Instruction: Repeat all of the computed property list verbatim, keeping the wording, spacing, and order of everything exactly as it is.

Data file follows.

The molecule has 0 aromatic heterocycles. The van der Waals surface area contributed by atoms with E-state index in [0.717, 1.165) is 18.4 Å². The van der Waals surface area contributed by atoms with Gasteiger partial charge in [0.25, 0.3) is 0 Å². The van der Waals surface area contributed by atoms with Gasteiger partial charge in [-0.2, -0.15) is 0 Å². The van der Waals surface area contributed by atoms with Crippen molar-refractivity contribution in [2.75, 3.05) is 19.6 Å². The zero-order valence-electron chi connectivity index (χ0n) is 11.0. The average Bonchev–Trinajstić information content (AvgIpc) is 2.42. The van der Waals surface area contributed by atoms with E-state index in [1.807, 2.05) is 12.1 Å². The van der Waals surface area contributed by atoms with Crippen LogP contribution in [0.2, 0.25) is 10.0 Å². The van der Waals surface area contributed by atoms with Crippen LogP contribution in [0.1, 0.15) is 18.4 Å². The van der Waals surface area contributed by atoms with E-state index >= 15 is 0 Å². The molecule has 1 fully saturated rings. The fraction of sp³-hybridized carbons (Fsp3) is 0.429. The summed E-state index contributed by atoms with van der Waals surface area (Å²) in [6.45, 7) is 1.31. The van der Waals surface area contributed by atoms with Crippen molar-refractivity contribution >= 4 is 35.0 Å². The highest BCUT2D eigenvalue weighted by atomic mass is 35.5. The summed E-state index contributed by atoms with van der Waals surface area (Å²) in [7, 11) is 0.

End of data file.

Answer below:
The molecule has 0 aromatic heterocycles. The van der Waals surface area contributed by atoms with E-state index in [0.717, 1.165) is 18.4 Å². The van der Waals surface area contributed by atoms with Gasteiger partial charge in [0.25, 0.3) is 0 Å². The van der Waals surface area contributed by atoms with Gasteiger partial charge in [-0.2, -0.15) is 0 Å². The van der Waals surface area contributed by atoms with Crippen molar-refractivity contribution in [2.75, 3.05) is 19.6 Å². The zero-order valence-electron chi connectivity index (χ0n) is 11.0. The average Bonchev–Trinajstić information content (AvgIpc) is 2.42. The van der Waals surface area contributed by atoms with E-state index in [1.807, 2.05) is 12.1 Å². The van der Waals surface area contributed by atoms with Crippen LogP contribution in [0.2, 0.25) is 10.0 Å². The van der Waals surface area contributed by atoms with Crippen LogP contribution in [0.1, 0.15) is 18.4 Å². The van der Waals surface area contributed by atoms with E-state index >= 15 is 0 Å². The molecule has 1 fully saturated rings. The fraction of sp³-hybridized carbons (Fsp3) is 0.429. The summed E-state index contributed by atoms with van der Waals surface area (Å²) in [6.45, 7) is 1.31. The van der Waals surface area contributed by atoms with Crippen molar-refractivity contribution >= 4 is 35.0 Å². The highest BCUT2D eigenvalue weighted by atomic mass is 35.5. The summed E-state index contributed by atoms with van der Waals surface area (Å²) in [7, 11) is 0.